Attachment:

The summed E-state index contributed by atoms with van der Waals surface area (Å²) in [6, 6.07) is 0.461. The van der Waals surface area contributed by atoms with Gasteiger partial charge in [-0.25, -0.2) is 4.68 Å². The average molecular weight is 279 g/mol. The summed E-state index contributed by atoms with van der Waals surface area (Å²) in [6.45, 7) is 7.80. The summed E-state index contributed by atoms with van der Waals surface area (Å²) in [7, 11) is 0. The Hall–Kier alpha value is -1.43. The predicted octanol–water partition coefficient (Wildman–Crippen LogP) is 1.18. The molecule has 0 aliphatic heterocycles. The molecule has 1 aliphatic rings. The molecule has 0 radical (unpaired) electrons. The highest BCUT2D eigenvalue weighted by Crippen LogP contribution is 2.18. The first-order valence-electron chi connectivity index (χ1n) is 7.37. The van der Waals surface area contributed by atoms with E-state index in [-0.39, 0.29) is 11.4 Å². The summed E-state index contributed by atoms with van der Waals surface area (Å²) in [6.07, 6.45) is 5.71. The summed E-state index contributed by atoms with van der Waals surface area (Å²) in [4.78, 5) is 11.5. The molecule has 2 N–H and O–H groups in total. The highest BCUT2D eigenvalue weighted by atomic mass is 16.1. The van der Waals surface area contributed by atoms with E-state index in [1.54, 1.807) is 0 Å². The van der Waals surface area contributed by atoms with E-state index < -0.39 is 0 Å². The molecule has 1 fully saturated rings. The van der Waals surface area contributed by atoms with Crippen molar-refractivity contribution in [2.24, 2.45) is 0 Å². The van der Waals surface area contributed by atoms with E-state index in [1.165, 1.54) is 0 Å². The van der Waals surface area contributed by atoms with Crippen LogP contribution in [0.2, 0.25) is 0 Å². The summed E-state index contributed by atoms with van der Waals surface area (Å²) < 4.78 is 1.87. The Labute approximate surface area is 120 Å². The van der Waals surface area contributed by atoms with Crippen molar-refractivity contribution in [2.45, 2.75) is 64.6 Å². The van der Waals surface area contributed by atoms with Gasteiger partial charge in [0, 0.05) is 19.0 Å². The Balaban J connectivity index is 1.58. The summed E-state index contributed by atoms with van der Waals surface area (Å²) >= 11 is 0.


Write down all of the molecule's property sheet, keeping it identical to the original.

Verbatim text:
The summed E-state index contributed by atoms with van der Waals surface area (Å²) in [6, 6.07) is 0.461. The van der Waals surface area contributed by atoms with Gasteiger partial charge in [-0.25, -0.2) is 4.68 Å². The average molecular weight is 279 g/mol. The summed E-state index contributed by atoms with van der Waals surface area (Å²) in [6.45, 7) is 7.80. The summed E-state index contributed by atoms with van der Waals surface area (Å²) in [7, 11) is 0. The Hall–Kier alpha value is -1.43. The predicted octanol–water partition coefficient (Wildman–Crippen LogP) is 1.18. The molecule has 0 aliphatic heterocycles. The molecule has 1 aliphatic rings. The molecule has 0 radical (unpaired) electrons. The highest BCUT2D eigenvalue weighted by Crippen LogP contribution is 2.18. The first-order valence-electron chi connectivity index (χ1n) is 7.37. The van der Waals surface area contributed by atoms with E-state index in [-0.39, 0.29) is 11.4 Å². The summed E-state index contributed by atoms with van der Waals surface area (Å²) in [6.07, 6.45) is 5.71. The summed E-state index contributed by atoms with van der Waals surface area (Å²) in [4.78, 5) is 11.5. The molecule has 2 N–H and O–H groups in total. The highest BCUT2D eigenvalue weighted by atomic mass is 16.1. The van der Waals surface area contributed by atoms with E-state index in [1.54, 1.807) is 0 Å². The van der Waals surface area contributed by atoms with E-state index < -0.39 is 0 Å². The molecule has 1 fully saturated rings. The van der Waals surface area contributed by atoms with Crippen molar-refractivity contribution in [2.24, 2.45) is 0 Å². The van der Waals surface area contributed by atoms with E-state index in [1.165, 1.54) is 0 Å². The van der Waals surface area contributed by atoms with Crippen LogP contribution in [0.2, 0.25) is 0 Å². The summed E-state index contributed by atoms with van der Waals surface area (Å²) < 4.78 is 1.87. The Labute approximate surface area is 120 Å². The van der Waals surface area contributed by atoms with Crippen molar-refractivity contribution in [2.45, 2.75) is 64.6 Å². The van der Waals surface area contributed by atoms with Gasteiger partial charge in [0, 0.05) is 19.0 Å². The Balaban J connectivity index is 1.58. The summed E-state index contributed by atoms with van der Waals surface area (Å²) >= 11 is 0.